Have you heard the theories on the title for Hawkmoon 269? Why the number is 269, and not something else, and why indeed a number at all? Among the theories I’ve heard are that it was the 269th cut of the song, which even for perfectionists like U2 I don’t believe. I’ve heard that they were driving through the middle of nowhere, USA (usually somewhere in the Dakotas or Wyoming), and passed a sign which said Hawkmoon 269, as in the town of Hawkmoon is 269 miles from this spot. I don’t believe that one, because if you’re listing a distance on a sign, it would have to be a pretty big town to be listed at that distance (let alone that there isn’t a town called Hawkmoon as far as Google Maps knows). And the most likely one I’ve heard is that Bono was in room 269 in whatever hotel he was in when writing the song. That’s about as random as it gets, so about as reasonable as anything else.
Starts with carousel music, I don’t know why. Then in kicks the drums, guitar laid over top, then lyrics, and finally the bass and at that point they’re all rolling together, and it really sounds good. The whole song has that feel, the feeling of anticipation, of things building up to a head, of rolling thunder, although I’m not sure it ever hits the payoff on it. It reminds me of Exit, of Heartland, of the ongoing theme I have of writing a movie based solely on U2 songs. In that idea this song will fit in very well with these others songs.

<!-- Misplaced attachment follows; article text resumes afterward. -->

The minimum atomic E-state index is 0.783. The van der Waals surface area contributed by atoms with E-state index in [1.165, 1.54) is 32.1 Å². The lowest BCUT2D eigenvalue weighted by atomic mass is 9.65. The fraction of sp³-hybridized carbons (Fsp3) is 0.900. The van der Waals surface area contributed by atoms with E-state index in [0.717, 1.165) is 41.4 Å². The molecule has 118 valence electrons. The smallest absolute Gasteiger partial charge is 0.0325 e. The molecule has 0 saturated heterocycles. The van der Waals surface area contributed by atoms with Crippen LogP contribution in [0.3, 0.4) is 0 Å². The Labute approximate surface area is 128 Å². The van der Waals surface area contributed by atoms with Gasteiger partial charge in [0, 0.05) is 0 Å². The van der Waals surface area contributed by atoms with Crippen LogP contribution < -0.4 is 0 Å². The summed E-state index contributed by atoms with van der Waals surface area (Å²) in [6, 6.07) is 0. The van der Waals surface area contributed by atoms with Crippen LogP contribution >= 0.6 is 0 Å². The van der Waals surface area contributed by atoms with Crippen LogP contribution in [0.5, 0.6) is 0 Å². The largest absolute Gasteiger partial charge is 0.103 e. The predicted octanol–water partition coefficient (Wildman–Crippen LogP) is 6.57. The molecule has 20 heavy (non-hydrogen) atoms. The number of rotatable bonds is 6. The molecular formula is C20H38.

“Like a “ is the theme for this song. Seems like almost every line begins with “Like a “ something, and the implication is that this is how much he needs your love, as in this thing really needs this other thing, like I need your love. It is a little hokey, and I have complained many times about a lot of music being really repetitive, but in this case it does work okay. I mean, you’re not repeating the same lines over and over, or the same verses, but switching it up every time. I’ve also said before about how I like that Bono will take a particular chorus and sing it three times in a song, but twist each time so they’re a little different. In this case he’s using the same theme, but twisting it every single time, and that keeps the interest and removes the idea of the lack of diversity in the lines.
Interesting to me that the song has only been played live nine times, seven of those in Australia. Lucky them. I guess they were trying out the song, trying to get it to work live, and somehow they couldn’t get it right. And then they gave up on it, and stopped playing it live. That’s a little disappointing, because it does seem like a song that would work really well live. The whole tone of it, the ongoing sound seems like something that a crowd would really like. Maybe it was just too long (at 6:22 there are few album songs that are longer). Or maybe it was just so complicated that it was hard for Bono to remember the words.
My rating for Hawkmoon 269: 6 / 10